Earlier this year, photographer Sharon Latham joined Noel Gallagher and his band High Flying Birds on their world tour.
She snapped thousands of pictures as they travelled across America, Europe and Asia – but there’s one particularly candid shot that’s her favourite. It’s of Noel warming up in a toilet ahead of a gig.
“It was in Houston, in a beautiful old theatre, but there was hardly any room backstage and he didn’t have a dressing room of his own,” recalls Sharon.
“I could hear him singing and he was strumming away, and I wondered why it was so echoey. I looked around and the door was open on the toilet. He didn’t see me, so I just snapped it.”
Noel initially objected to the picture being put on social media, but when going through images for a new tour book he asked Sharon if there were any photos she was going to fight for.
“I said, ‘Yeah, the toilet one, it has to go in’,” she says. “The thing is Noel’s so famous and everyone sees him as his rock icon but he’s still a consummate professional who’ll do everything to make sure the concert’s the best it can be.”
Sharon had only intended to join the tour for two weeks “but then Noel and I were looking through the photos and I said, ‘Mate, it looks like you’re having so much fun, anybody would love to be on this tour with you’ and we started talking about doing a book”.
She stayed on the road, shooting soundchecks, live gigs and backstage life.
“I tend to read the moment, so I’ll use a long lens or hide behind an amp. People forget you’re there and it just opens everything up for you.”
Noel was keen for the compilation to be celebratory.
“He said, ‘I know I can be moody, but this is the best job in the world, why don’t we show people what it’s like’ and that’s the whole ethos of it,” explains Sharon who always had the fans in mind.
“They’re just epic and it’s nice to be part of the community so I was thinking, what would I want to see?”
Sharon was a huge Oasis fan when she met Noel through her work as Manchester City’s photographer.
“The first time I met him, I was taking his photo with Carlos Tevez and his eye angle wasn’t quite right, so I turned around to him and said, ‘Are you looking at my t**s?’ And he just burst out laughing.”
The banter continued. “It takes a lot to offend me and he’s the same. He’s not a sensitive soul. I love the fact he can take the p**s out of himself and he’s a grumpy bastard, but he also has the most kind and generous nature, and he’s incredibly funny,” says Sharon.
Born in Horwich, her passion for photography was inspired by her dad who “never didn’t have his camera around his neck”.
“He died when I was quite young so that was my connection to him and I just stuck with it. There’s hardly been a day since I was eight when I haven’t taken a photograph.”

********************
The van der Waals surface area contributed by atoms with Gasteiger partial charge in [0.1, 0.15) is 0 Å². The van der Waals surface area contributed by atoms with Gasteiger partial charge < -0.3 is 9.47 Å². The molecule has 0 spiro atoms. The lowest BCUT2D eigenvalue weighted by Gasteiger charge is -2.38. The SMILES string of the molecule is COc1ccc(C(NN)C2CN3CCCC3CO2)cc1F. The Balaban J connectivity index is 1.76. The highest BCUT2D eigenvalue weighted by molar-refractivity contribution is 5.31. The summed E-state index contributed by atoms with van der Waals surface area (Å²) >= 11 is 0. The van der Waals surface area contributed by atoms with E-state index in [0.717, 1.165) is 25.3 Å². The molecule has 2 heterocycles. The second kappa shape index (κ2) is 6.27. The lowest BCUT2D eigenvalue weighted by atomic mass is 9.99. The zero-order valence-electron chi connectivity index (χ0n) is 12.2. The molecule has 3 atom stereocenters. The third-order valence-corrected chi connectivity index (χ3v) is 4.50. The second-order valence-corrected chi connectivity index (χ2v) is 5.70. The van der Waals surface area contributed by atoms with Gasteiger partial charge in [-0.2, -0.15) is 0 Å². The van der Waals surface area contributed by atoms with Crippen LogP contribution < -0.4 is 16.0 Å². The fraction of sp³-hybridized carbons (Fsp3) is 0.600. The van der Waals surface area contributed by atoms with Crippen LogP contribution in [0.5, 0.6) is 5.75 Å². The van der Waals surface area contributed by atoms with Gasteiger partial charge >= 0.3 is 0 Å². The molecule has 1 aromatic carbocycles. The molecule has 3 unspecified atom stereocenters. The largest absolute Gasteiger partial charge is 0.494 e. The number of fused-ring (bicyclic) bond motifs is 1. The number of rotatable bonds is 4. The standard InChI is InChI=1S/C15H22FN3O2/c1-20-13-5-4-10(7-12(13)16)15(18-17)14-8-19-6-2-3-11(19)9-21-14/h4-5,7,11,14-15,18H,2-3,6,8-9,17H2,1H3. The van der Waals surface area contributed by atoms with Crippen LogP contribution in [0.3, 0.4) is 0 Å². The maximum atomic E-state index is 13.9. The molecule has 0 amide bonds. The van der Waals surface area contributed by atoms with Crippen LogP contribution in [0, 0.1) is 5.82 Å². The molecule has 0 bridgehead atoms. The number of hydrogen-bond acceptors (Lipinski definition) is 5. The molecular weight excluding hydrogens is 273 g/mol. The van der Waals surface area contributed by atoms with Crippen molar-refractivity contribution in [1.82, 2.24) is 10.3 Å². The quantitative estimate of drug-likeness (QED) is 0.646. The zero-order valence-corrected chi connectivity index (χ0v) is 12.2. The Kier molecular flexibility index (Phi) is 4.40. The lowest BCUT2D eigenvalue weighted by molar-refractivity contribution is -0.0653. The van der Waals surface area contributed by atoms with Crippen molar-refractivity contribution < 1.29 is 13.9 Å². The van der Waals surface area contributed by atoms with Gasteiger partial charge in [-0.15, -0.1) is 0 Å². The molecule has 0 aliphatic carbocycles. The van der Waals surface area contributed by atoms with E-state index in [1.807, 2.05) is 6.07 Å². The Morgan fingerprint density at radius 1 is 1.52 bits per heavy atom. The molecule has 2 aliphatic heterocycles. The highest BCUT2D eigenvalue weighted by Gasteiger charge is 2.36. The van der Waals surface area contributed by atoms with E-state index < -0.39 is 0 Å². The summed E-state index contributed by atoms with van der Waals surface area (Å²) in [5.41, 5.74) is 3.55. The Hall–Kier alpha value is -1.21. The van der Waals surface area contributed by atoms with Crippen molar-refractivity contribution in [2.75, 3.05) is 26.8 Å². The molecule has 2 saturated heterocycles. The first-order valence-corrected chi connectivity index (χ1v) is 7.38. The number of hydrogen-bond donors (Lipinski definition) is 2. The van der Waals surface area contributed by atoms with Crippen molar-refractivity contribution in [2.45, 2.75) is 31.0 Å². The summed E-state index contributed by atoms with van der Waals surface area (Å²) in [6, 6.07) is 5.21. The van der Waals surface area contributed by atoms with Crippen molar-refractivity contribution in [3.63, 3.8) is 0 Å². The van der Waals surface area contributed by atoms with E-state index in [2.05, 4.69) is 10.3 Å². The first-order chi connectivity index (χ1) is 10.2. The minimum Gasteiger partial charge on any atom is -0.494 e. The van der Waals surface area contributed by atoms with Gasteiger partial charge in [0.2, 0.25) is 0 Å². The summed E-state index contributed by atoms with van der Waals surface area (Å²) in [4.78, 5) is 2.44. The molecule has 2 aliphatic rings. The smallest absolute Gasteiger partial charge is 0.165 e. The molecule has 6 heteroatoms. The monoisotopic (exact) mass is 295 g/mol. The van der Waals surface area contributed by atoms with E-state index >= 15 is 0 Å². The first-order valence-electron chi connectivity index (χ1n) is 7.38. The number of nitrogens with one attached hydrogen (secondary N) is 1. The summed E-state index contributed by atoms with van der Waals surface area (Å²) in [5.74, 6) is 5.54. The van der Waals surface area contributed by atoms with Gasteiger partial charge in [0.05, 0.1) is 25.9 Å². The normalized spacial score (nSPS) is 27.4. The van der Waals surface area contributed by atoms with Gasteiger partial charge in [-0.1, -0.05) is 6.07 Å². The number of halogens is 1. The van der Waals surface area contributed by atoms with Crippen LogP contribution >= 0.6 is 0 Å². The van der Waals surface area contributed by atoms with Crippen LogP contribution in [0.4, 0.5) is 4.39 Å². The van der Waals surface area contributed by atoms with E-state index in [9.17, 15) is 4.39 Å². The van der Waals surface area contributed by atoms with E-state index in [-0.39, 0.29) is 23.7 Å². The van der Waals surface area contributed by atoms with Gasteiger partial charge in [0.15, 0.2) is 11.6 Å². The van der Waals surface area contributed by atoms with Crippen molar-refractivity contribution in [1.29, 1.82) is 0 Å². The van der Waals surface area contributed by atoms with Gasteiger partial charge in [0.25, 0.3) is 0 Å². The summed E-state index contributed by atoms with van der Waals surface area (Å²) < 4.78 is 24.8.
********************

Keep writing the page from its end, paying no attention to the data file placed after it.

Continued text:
But the realities of life meant she couldn’t focus solely on photography for a while.
“I got married really young and got pregnant really early and suddenly I’ve got three kids to feed but the only thing I loved doing was taking pictures.”
She’d get her fix photographing acoustic nights and local bands when she could, along with sports teams.
“Then I was ill with cancer and had this terrible car accident. I was in a wheelchair and couldn’t walk. My confidence went, and I was really down so a friend of mine said, ‘You have to get back into photography’ and suggested I volunteer at the Manchester International Festival.”
Her photos were picked-up, along with her spirits, and through her contacts, Sharon began freelancing for Manchester City.
“It was home games and then PR photos with new big players, and then in 2010 I got taken on full-time. I still think about the trophies that were won. It was just amazing to capture those moments in history.”
In such a male-dominated world, she admits there’s been sexism “but because I’m quite a big, brash, in-your-face person, I don’t think it was quite as tough for me,” says Sharon.
“You have to give as good as you get because Jesus Christ, the banter… I tended to have the attitude that it didn’t matter if you’re a bloke or a woman, as long as you’re doing job well. I never played the woman card.”
Along the way she’s met Tom Cruise (“He was lovely but so small and I’m 6ft1in”), photographed Paul Weller and bands such as Coldplay when they played at the Etihad Stadium, and thought Bruce Springsteen was her son, also called Bruce, when he called her out the blue to thank her for her work.
But for Sharon, nothing tops meeting Bradley Cooper at an LA gig earlier this year. “I don’t usually get fazed but it was a social environment and you’ve got Bradley looking and smelling the way he does. People will go, ‘But you know Noel’ and I’ll say, ‘Yeah, but it’s just Noel and not quite the same.”
Sharon left Manchester City in 2016 when Pep Guardiola came in as manager.
“I’d worked with Mark Hughes, Roberto Mancini, Manuel Pellegrini and just thought if I’m going to leave, it’s best to leave now and give someone else a chance to get to know a new manager and background staff.”
It meant she could focus on The Selfie Guide, an app that helps people shoot the perfect selfie in 22 locations across the world, which she’s keen to expand.
“I love the fact that people love photography and I love the fact mobile phones makes it more accessible,” says Sharon who still gets a buzz from capturing life through a lens.
“Photography was originally a connection with my dad but over time it becomes part of who you are. I see the world in pictures and I can’t imagine not doing it.”
The book Noel Gallagher’s High Flying Birds – Any Road Will Get Us There (If We Don’t Know Where We’re Going) is out now, priced £20.